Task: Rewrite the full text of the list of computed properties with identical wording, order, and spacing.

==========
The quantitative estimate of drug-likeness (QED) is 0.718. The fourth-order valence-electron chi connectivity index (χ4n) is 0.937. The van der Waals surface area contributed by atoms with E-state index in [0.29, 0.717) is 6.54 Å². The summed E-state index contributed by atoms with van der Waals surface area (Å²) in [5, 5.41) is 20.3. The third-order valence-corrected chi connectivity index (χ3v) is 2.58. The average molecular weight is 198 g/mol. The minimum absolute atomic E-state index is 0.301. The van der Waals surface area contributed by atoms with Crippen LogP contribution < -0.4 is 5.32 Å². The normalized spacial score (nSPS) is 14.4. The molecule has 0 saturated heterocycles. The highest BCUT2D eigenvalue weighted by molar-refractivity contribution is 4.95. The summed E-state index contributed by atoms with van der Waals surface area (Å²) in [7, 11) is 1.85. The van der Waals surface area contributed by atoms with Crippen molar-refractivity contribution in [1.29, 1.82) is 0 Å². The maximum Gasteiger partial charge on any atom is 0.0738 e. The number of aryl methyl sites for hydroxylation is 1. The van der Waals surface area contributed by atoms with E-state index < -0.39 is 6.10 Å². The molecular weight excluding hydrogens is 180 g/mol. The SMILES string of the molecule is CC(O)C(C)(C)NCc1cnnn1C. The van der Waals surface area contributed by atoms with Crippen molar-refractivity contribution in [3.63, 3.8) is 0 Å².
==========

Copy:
The quantitative estimate of drug-likeness (QED) is 0.718. The fourth-order valence-electron chi connectivity index (χ4n) is 0.937. The van der Waals surface area contributed by atoms with E-state index in [0.29, 0.717) is 6.54 Å². The summed E-state index contributed by atoms with van der Waals surface area (Å²) in [5, 5.41) is 20.3. The third-order valence-corrected chi connectivity index (χ3v) is 2.58. The average molecular weight is 198 g/mol. The minimum absolute atomic E-state index is 0.301. The van der Waals surface area contributed by atoms with Crippen LogP contribution < -0.4 is 5.32 Å². The normalized spacial score (nSPS) is 14.4. The molecule has 0 saturated heterocycles. The highest BCUT2D eigenvalue weighted by molar-refractivity contribution is 4.95. The summed E-state index contributed by atoms with van der Waals surface area (Å²) in [7, 11) is 1.85. The van der Waals surface area contributed by atoms with Crippen molar-refractivity contribution in [1.29, 1.82) is 0 Å². The maximum Gasteiger partial charge on any atom is 0.0738 e. The number of aryl methyl sites for hydroxylation is 1. The van der Waals surface area contributed by atoms with E-state index < -0.39 is 6.10 Å². The molecular weight excluding hydrogens is 180 g/mol. The SMILES string of the molecule is CC(O)C(C)(C)NCc1cnnn1C. The van der Waals surface area contributed by atoms with Crippen molar-refractivity contribution in [3.63, 3.8) is 0 Å².